Tuesday, June 21, 2011

First Stop - Huahine

The ship left Tahiti right before midnight so they can say it's an 11-day cruise instead of a 10-day cruise, so I didn't get to see Tahiti at all, but may after the cruise. The next morning, I woke up in this gorgeous spot.

We are anchored in Maroe Bay, between the two pieces of the sleepy little island of Huahine, about 100 miles northwest of Tahiti.

I wanted to see the island, so I went on a tour with Joel, pronounced Jo-elle, who was a real character. He left the US for French Polynesia 39 years ago, and is still here.

He is kind of a hippie type. He stopped and showed us many different plants. I forget what this one was, but it looks kind of familiar.

Our first stop was the Belvedere Lookout, where we could see the ship down in the Bay.

Then we went to the small town of Faie, where sacred blue-eyed eels live. They are huge - 3 to 6 feet long!

The eels are gentle, harmless and are only interested in "sacred mackerel" from "sacred cans" that can be purchased at any "sacred market" on the island. Fortunately, Joel had some.

These are fish traps built centuries ago and still in use today. The fish go in at high tide, then can't get out when the tide goes down.

Not all the roads on the island are paved, and many houses don't have electricity or running water. The metal on these palm trees are to prevent rats from getting to the coconuts. (Fortunately I didn't see any rats...)

Joel showed us many different plants and trees. Vanilla from the islands is well-known.

Everything is green here and grows like crazy, even fence posts. Six years ago, this was a fence, but is now a row of huge trees.

The Royal Village of Maeva is one of French Polynesia's most important archaeological sites.

There are more than 200 stone structures, including 30 ceremonial temples called Maraes.

Chickens run around loose on the island. They are communal chickens, so if you need dinner, feel free to grab one. The chickens serve another purpose - their favorite food is the huge centipedes that plague the island.

I loved the old fishing boats, still in use.


  1. What a great start to your trip. Glad the eels did not decide your toes were sacred :)

  2. So beautiful, but centipedes everywhere? Not fun. And eels, even with blue eyes, are still eely. But what fun to learn about everything - including growing fence posts.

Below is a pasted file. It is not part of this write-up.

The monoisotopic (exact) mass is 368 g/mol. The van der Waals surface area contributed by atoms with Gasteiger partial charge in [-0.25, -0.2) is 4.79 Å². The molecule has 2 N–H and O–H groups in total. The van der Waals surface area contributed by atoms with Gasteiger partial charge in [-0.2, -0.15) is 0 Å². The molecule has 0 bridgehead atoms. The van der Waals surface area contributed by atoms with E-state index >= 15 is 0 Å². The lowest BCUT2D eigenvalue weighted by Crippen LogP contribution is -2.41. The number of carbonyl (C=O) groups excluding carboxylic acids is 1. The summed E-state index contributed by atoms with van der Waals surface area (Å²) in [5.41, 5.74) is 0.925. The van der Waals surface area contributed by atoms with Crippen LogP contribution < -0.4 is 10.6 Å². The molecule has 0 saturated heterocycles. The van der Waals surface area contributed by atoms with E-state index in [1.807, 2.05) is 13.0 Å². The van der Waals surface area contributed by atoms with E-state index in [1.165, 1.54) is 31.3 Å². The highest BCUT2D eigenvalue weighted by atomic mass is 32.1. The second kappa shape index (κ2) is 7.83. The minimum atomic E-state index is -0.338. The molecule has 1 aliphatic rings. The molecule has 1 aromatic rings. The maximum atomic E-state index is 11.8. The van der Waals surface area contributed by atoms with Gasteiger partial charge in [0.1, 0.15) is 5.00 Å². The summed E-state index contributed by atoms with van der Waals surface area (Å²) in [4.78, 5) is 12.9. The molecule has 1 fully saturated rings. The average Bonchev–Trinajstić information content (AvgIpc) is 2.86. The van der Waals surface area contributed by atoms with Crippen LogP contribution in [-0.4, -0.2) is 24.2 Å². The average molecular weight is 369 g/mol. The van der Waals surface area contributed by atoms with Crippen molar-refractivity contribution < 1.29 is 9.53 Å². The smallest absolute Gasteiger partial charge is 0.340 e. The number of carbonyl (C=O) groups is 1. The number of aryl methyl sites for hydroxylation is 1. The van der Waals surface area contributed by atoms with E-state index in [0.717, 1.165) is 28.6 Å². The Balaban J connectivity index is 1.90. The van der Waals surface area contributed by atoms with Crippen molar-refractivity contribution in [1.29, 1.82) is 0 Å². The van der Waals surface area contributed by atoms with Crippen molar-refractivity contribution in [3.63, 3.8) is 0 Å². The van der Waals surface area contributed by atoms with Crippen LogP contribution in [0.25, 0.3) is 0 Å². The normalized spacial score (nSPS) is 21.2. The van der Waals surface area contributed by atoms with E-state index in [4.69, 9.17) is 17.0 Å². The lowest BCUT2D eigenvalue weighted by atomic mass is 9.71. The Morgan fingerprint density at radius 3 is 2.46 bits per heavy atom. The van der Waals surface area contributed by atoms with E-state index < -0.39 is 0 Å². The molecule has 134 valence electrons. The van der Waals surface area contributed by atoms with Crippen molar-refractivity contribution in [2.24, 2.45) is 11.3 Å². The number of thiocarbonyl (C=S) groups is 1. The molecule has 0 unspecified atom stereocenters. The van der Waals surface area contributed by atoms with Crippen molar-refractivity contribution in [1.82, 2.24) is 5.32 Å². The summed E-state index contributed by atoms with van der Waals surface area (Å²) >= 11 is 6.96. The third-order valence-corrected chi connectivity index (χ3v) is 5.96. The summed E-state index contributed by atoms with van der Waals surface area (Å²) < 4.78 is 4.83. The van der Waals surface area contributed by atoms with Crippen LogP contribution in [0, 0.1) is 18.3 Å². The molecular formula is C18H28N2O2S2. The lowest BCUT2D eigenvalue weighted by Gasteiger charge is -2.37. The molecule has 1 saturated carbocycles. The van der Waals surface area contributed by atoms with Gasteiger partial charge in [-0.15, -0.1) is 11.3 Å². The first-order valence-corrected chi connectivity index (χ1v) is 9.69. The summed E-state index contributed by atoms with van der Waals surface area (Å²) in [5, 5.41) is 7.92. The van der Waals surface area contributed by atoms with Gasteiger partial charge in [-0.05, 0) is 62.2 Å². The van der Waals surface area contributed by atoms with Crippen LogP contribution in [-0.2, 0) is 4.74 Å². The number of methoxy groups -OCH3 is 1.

3. Incredible pictures of a tropical paradise! Enjoy yourself, you deserve a break from all that tiring full time travel.

    Just a thought, I think you shouldn't bring back any of those plants Joel was showing you as a memento of your trip... ;c) Seems Customs Agents have no sense of humor about those things!

  4. From rusty stuff to old fishing boats. You do have interesting likes.

  5. Love all of it - info and pics! Keep it coming and hope you are having a fantastic time!

  6. I get a little behind on blog reading and look what happens!
    Five leaves, but not what it might appear to be..
    Would you collect a small native rock that catches your eye and bring it to me for my collection?
    Looking forward to those underwater pixs.

  7. Looks like a fabulous trip so far. So much to see. Really interesting to learn how other people live. Pretty laid back? How's the food on the ship?

  8. Thanks for the tour ... I think I'll skip the eels though ... they fall into the same category as snakes .. slimy and slithery.

  9. What a great post I just loved reading about a different place and the history that you just told us about what you know so far, that is so funny about the fence now being trees LOL Thanks so much and I cant wait to see and read more! Happy Cruising girl...

  10. Great start to a trip of a lifetime. Havin' traveled in Europe and all through the Caribbean, Linda & I have always planned on Tahiti as our first stopover when we hit the lotto LOL!

  11. Hi Diana-

    From the hot hot Nevada desert we just wanted to say hi. What a fun trip for you guys! Love the pics and have an amazing time. All the best from Bree and I and Henery and Cali.

  12. Thank you so much! What a wonderful glimpse into that part of the world. The low tech way to catch fish is excellent. The peoples of old didn't need technology. They simply used their heads. The eels in such shallow water. So interesting. Glad you've had beautiful weather. Beware of those Polynesian brownies!

  13. JOEL..does look like a character--I think he has stoked a few..lol
    WOW those eels are amazing..Such an exciting trip!!!

  14. Looks like a little bit of heaven on Earth. Now the eel don't look so cool to me...LOL

  15. This is great! I don't ever need to go now.


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